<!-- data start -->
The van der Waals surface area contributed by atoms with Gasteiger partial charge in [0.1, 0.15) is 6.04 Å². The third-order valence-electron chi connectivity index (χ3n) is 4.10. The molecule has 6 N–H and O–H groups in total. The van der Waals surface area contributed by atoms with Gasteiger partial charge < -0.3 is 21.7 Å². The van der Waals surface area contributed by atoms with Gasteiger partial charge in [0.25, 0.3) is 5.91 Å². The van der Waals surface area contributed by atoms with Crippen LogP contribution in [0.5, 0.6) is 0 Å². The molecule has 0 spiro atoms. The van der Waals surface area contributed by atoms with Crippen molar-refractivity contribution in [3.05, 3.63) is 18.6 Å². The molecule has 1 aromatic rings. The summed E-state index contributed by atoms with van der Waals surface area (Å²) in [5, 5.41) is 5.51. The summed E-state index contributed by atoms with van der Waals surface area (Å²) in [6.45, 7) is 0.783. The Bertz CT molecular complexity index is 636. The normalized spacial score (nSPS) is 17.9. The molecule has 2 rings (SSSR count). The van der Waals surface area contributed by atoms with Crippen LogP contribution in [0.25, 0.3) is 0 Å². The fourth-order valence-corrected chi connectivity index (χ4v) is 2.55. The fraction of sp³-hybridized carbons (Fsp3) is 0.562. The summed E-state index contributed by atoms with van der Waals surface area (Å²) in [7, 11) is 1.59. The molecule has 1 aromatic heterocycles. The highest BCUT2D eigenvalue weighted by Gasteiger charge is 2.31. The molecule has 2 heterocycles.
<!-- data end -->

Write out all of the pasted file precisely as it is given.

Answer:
The van der Waals surface area contributed by atoms with Gasteiger partial charge in [0.1, 0.15) is 6.04 Å². The third-order valence-electron chi connectivity index (χ3n) is 4.10. The molecule has 6 N–H and O–H groups in total. The van der Waals surface area contributed by atoms with Gasteiger partial charge < -0.3 is 21.7 Å². The van der Waals surface area contributed by atoms with Gasteiger partial charge in [0.25, 0.3) is 5.91 Å². The van der Waals surface area contributed by atoms with Crippen LogP contribution in [0.5, 0.6) is 0 Å². The molecule has 0 spiro atoms. The van der Waals surface area contributed by atoms with Crippen molar-refractivity contribution in [3.05, 3.63) is 18.6 Å². The molecule has 1 aromatic rings. The summed E-state index contributed by atoms with van der Waals surface area (Å²) in [5, 5.41) is 5.51. The summed E-state index contributed by atoms with van der Waals surface area (Å²) in [6.45, 7) is 0.783. The Bertz CT molecular complexity index is 636. The normalized spacial score (nSPS) is 17.9. The molecule has 2 rings (SSSR count). The van der Waals surface area contributed by atoms with Crippen LogP contribution in [0.25, 0.3) is 0 Å². The fourth-order valence-corrected chi connectivity index (χ4v) is 2.55. The fraction of sp³-hybridized carbons (Fsp3) is 0.562. The summed E-state index contributed by atoms with van der Waals surface area (Å²) in [7, 11) is 1.59. The molecule has 1 aromatic heterocycles. The highest BCUT2D eigenvalue weighted by Gasteiger charge is 2.31. The molecule has 2 heterocycles.